7 December 2018
The American Geophysical Union’s Fall Meeting begins this weekend in my hometown of Washington, D.C.
To prepare for the influx of geoscience-oriented visitors to our region, my colleagues and I have prepared a number of field trips and introductory articles about our local four-dimensional landscape. The Mid-Atlantic region has a tremendous variety of different geological stories to tell, revealed in the rocks of several closely-packed geological provinces, as shown in this lovely cross-section by Kat Cantner:
In collaboration with the Geological Society of America and the Geological Society of Washington, I helped organize a three-day field trip transecting the Appalachian mountain belt, but unfortunately we got the word out too late to garner many registrants, and it was cancelled. Fortunately, there are several other trips with less of a time commitment, that AGU attendees should consider taking advantage of.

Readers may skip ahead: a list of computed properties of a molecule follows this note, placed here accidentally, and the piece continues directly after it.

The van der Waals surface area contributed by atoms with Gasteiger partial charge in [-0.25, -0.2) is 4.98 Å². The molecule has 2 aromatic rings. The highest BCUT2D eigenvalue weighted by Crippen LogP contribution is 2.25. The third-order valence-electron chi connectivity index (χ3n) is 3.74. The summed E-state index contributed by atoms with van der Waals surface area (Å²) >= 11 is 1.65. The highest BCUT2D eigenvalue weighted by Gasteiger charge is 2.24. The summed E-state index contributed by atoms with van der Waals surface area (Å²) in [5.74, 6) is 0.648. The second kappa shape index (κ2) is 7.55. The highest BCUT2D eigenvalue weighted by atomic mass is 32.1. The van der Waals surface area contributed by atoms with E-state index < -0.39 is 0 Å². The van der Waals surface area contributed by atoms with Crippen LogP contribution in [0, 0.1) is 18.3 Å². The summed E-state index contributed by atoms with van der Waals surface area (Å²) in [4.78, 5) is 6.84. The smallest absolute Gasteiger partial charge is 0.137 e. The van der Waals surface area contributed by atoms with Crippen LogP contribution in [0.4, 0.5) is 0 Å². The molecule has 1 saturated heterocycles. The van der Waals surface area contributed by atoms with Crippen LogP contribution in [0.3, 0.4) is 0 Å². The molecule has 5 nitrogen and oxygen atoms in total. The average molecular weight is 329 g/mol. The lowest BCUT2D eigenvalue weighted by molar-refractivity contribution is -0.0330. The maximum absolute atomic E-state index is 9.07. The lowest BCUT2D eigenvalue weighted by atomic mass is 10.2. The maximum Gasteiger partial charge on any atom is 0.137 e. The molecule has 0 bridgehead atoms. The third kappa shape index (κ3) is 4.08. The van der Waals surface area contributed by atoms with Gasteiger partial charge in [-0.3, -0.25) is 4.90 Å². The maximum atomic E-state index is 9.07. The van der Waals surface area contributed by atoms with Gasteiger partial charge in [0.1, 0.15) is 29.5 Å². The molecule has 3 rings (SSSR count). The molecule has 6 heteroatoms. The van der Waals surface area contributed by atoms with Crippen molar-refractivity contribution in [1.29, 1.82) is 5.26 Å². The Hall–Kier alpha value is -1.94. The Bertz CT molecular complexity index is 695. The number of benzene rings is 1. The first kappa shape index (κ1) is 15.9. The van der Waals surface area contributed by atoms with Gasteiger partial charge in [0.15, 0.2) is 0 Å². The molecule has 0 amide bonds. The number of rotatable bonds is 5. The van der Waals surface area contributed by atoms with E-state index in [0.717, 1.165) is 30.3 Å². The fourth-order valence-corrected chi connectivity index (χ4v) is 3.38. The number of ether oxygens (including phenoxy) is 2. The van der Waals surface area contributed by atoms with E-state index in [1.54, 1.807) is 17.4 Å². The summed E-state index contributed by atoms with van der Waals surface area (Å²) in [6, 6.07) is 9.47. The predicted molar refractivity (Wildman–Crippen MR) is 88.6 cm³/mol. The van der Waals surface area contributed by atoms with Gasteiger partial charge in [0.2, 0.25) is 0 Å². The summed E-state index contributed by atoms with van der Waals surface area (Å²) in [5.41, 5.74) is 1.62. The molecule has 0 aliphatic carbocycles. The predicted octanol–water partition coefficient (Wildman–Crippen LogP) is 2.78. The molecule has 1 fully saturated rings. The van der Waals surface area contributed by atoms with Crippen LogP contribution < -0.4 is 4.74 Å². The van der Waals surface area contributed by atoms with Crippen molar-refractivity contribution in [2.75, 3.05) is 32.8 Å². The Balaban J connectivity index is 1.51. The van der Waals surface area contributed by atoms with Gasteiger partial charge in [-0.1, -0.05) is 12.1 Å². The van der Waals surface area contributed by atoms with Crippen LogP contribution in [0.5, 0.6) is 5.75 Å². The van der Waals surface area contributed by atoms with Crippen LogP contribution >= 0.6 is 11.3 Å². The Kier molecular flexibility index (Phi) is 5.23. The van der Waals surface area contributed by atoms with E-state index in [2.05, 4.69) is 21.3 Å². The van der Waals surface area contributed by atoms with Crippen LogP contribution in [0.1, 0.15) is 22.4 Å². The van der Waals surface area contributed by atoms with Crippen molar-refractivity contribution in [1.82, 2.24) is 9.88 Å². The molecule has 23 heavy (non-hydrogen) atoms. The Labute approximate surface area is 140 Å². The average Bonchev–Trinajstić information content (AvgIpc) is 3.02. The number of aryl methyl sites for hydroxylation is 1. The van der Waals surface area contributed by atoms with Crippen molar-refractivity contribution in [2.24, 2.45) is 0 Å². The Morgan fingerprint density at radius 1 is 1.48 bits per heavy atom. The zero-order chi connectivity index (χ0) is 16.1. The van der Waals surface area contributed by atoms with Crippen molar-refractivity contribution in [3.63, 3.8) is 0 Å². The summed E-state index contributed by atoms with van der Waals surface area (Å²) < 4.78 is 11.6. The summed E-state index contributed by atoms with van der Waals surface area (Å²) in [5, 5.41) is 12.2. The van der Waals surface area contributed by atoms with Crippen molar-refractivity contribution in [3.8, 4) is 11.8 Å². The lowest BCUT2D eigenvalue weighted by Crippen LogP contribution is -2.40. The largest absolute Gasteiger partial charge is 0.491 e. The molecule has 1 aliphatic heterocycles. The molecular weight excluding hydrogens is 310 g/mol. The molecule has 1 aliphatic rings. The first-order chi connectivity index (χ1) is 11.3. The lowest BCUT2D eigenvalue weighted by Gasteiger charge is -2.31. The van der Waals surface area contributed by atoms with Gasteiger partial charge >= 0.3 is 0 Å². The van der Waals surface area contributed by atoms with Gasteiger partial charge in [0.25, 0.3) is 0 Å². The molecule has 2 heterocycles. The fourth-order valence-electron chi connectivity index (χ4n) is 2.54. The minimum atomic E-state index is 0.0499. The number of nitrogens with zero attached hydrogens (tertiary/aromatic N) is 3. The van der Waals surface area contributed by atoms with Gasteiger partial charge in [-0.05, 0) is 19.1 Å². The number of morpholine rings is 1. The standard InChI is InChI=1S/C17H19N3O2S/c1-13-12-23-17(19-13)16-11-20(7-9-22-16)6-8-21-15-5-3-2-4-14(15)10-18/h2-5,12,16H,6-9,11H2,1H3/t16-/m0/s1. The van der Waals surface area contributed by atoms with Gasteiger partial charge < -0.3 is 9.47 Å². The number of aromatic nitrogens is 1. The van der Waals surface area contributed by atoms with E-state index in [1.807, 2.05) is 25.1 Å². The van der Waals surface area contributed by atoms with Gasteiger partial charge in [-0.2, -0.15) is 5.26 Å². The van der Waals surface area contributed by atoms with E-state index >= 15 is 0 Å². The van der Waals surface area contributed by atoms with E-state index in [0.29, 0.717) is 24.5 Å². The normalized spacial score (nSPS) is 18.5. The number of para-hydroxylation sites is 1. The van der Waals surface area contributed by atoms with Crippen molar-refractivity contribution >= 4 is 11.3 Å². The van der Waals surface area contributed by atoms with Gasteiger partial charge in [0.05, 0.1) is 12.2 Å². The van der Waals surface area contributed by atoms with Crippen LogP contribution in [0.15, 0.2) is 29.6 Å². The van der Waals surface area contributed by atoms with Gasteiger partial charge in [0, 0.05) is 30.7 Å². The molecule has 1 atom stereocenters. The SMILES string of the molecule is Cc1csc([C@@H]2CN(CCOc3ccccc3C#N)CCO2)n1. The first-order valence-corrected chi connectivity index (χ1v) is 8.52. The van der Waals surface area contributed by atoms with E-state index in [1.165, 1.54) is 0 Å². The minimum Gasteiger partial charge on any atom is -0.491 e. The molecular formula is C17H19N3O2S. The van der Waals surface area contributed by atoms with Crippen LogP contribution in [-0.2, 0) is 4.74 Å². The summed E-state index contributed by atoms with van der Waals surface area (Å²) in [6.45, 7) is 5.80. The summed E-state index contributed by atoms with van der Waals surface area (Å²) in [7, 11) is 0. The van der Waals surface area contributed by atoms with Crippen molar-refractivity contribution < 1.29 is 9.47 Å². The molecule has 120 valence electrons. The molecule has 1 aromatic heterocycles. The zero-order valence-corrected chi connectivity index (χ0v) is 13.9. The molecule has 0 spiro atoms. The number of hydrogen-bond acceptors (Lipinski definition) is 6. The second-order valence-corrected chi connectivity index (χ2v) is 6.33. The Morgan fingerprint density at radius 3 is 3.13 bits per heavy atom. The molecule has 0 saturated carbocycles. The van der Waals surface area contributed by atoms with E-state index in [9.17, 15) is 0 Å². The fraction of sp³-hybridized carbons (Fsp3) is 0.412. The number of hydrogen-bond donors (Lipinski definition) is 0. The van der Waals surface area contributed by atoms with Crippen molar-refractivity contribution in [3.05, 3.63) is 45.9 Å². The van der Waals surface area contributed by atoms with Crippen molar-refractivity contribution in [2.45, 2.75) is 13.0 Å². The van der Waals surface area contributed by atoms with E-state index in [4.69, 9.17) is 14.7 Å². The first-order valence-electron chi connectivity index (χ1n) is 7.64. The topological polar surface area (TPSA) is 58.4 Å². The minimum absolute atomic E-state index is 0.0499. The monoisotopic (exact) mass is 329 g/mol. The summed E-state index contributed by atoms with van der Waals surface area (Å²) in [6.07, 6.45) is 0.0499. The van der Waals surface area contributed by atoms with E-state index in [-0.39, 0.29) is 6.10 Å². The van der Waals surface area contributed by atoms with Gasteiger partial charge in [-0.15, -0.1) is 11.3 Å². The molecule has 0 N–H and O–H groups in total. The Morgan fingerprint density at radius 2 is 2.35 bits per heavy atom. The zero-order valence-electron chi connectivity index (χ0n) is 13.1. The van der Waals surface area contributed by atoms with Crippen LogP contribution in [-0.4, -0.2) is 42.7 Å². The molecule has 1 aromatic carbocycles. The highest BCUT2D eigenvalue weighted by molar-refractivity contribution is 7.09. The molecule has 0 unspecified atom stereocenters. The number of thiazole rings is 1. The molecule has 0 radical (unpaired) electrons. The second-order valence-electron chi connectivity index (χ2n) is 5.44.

Only have time to read an article, perhaps on your flight or train ride into town? My NOVA colleague Ken Rasmussen and I wrote the cover story in this month’s EARTH Magazine, “Touring the Capital Geology of Washington, D.C.,” which covers the basis of the rocks of the Piedmont / Coastal Plain interface as well as stories locked in the building stones of the National Mall area. There’s a lot to discover there, and this final version of the piece is half the length of the article we submitted! (Thank goodness for editors!)
Enjoy these resources, and enjoy visiting Washington, D.C. I hope to see/meet some of you at the Fall Meeting.